‘Swedish Fritzl’ doctor accused of imprisoning woman in bunker is ‘highly intelligent’

Martin Trenneborg has been dubbed the “Swedish Fritzl”. Photo: IBL/REX/ Shutterstock These masks were found in the home of Martin Trenneborg. Photo: Swedish Police Authority


Swedish police photos taken inside the bunker built by Martin Trenneborg. Photo: Swedish Police Authority

Martin Trenneborg allegedly wore these masks as he drove the woman to a dungeon he had spent years building. Photo: Swedish Police Authority

‘Swedish Fritzl’ accused of drugging woman

This is the doctor accused of drugging a woman with Rohypnol-laced strawberries and keeping her captive in a sound-proof bunker he had built under his rural property in Sweden.

Martin Trenneborg, 38, will face a trial in Stockholm next week charged with kidnapping and raping the 38-year-old woman, who allegedly spent a week locked in the bunker in Kristianstad, in the country’s south, late last year.

New details have emerged about Dr Trenneborg, who has been compared to Josef Fritzl, the Austrian man who kept his own daughter locked up in a cellar for 24 years.

Dr Trenneborg studied to become a doctor at the prestigious Karolinska Institute in Stockholm, before working as a GP in Stockholm and Kristianstad, German newspaper Bild reported.

Dr Trenneborg also claims to be a member of Mensa, an international organisation for people who attain a score within the top 2 per cent of the general population on an approved IQ test.

A man who claimed to be a friend of Dr Trenneborg told Swedish daily newspaper Kristianstadsbladetthat he was always helpful, nice and extremely intellectual.

“He is a head man. He does not speak about feelings and tries to solve everything intellectually,” the anonymous friend was quoted as saying.

Images on Dr Trenneborg’s Facebook page show him mountain climbing, while, on a blog, he wrote that his favourite actors were Christopher Walken, Arnold Schwarzenegger and Italian porn star Rocco Siffredi, Bild reported.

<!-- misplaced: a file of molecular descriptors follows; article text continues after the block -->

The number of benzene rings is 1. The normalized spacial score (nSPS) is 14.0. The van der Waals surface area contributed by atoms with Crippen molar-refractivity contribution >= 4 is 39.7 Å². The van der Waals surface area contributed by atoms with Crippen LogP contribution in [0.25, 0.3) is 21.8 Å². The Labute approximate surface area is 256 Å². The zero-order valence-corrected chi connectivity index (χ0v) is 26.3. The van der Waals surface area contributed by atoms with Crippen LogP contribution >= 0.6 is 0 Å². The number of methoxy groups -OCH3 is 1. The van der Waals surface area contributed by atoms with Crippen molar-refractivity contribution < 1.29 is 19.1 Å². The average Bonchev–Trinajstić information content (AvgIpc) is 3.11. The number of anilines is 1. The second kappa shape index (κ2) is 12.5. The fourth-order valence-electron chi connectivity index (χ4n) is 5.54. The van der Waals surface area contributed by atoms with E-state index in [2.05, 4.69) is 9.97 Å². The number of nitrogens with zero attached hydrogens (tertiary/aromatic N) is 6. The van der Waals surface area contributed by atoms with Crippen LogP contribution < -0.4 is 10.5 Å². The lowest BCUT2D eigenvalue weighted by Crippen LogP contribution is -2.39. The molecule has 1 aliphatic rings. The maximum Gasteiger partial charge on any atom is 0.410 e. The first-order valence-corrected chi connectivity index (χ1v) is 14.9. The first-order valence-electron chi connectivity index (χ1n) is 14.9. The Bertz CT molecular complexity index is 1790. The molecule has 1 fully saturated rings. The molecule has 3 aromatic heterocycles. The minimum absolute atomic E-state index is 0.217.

Prosecutor Peter Claeson told Swedish newspaper Aftonbladetthat Dr Trenneborg spent several years building the bunker, which was about 60 square metres in size and sound-proof and light-proof.

It is not clear how Dr Trenneborg was introduced to the woman, but they spoke on the phone for the first time on September 10 last year, Kristianstadsbladet reported.

Two days later, they met in person at the woman’s Stockholm apartment, where Dr Trenneborg allegedly drugged her with Rohypnol-laced strawberries, before using a wheelchair to take her to his car and driving her more than 550 kilometres to the bunker.

He allegedly wore rubber masks of bearded and elderly men during the journey to avoid being recognised.

The woman is reported to have been handcuffed for most of the six days of her incarceration and raped repeatedly, according to CNN.

Aftonbladet reported that the doctor allegedly acquired the contraceptive pill, as well as equipment to test if the captured woman had a sexually transmitted infection. He allegedly tested the woman’s samples at his work.

After six days, Dr Trenneborg reportedly drove back to Stockholm to retrieve some of the woman’s belongings from her apartment, when he discovered she had been reported missing.

Dr Trenneborg’s barrister, Mari Schaub, told Bild that her client found a piece of paper taped to the woman’s front door that read: “We miss you”.

“Someone had searched for the woman. That was the last straw,” she said, the newspaper reported.

Dr Trenneborg then took the woman to a police station in Stockholm on September 18, hoping to persuade police that she was unharmed and that they were a genuine couple, according to The Local, an English-language newspaper in Sweden.

However, officers became suspicious and spoke to the woman separately. She told them that she had been kept prisoner.

The newspaper reported that Dr Trenneborg admitted drugging the woman and taking her to his home, but denied raping her. He also wanted the kidnapping charge to be reduced to a less serious charge of deprivation of liberty.

“He is a man who was mentally depressed and, when at the police station, complied with all the requests of the police,” Ms Schaub told CNN.

“He is very much in regret of what he has done.”

When police searched the bunker, they allegedly found a simple Ikea pine bed, a desk and a kitchen area with a sink and hot plate, as well as a fridge stocked with fresh food.

Dr Trenneborg’s trial is due to start in the Stockholm District Court on Monday, local time.